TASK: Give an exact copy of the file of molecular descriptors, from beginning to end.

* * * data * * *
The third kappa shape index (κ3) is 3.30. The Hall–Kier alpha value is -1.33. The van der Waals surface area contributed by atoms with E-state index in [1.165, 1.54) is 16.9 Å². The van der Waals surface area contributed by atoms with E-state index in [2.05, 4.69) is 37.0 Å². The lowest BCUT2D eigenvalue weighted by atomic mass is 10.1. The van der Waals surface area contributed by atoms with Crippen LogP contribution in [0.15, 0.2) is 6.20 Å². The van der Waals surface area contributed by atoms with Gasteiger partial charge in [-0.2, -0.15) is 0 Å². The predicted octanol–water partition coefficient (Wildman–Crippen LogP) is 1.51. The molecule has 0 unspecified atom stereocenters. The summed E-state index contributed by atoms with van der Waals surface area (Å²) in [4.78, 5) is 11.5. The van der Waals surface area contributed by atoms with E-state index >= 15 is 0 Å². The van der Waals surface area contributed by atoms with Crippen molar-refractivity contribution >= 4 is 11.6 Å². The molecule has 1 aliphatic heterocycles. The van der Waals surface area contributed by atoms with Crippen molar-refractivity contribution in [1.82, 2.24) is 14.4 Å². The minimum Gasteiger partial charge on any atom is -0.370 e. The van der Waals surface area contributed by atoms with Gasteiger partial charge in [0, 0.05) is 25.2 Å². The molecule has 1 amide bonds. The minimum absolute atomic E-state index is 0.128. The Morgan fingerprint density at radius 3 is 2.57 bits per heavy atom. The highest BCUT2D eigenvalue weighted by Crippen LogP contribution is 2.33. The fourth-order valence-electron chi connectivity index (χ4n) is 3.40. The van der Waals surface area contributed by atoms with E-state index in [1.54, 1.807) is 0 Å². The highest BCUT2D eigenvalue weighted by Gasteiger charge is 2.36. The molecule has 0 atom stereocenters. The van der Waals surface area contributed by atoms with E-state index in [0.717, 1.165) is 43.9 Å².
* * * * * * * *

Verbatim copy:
The third kappa shape index (κ3) is 3.30. The Hall–Kier alpha value is -1.33. The van der Waals surface area contributed by atoms with E-state index in [1.165, 1.54) is 16.9 Å². The van der Waals surface area contributed by atoms with E-state index in [2.05, 4.69) is 37.0 Å². The lowest BCUT2D eigenvalue weighted by atomic mass is 10.1. The van der Waals surface area contributed by atoms with Crippen LogP contribution in [0.15, 0.2) is 6.20 Å². The van der Waals surface area contributed by atoms with Gasteiger partial charge in [-0.2, -0.15) is 0 Å². The predicted octanol–water partition coefficient (Wildman–Crippen LogP) is 1.51. The molecule has 0 unspecified atom stereocenters. The summed E-state index contributed by atoms with van der Waals surface area (Å²) in [4.78, 5) is 11.5. The van der Waals surface area contributed by atoms with E-state index >= 15 is 0 Å². The van der Waals surface area contributed by atoms with Crippen molar-refractivity contribution >= 4 is 11.6 Å². The molecule has 1 aliphatic heterocycles. The van der Waals surface area contributed by atoms with Crippen molar-refractivity contribution in [1.82, 2.24) is 14.4 Å². The minimum Gasteiger partial charge on any atom is -0.370 e. The van der Waals surface area contributed by atoms with Gasteiger partial charge in [0, 0.05) is 25.2 Å². The molecule has 1 amide bonds. The minimum absolute atomic E-state index is 0.128. The Morgan fingerprint density at radius 3 is 2.57 bits per heavy atom. The highest BCUT2D eigenvalue weighted by Crippen LogP contribution is 2.33. The fourth-order valence-electron chi connectivity index (χ4n) is 3.40. The van der Waals surface area contributed by atoms with E-state index in [1.54, 1.807) is 0 Å². The highest BCUT2D eigenvalue weighted by Gasteiger charge is 2.36. The molecule has 0 atom stereocenters. The van der Waals surface area contributed by atoms with E-state index in [0.717, 1.165) is 43.9 Å².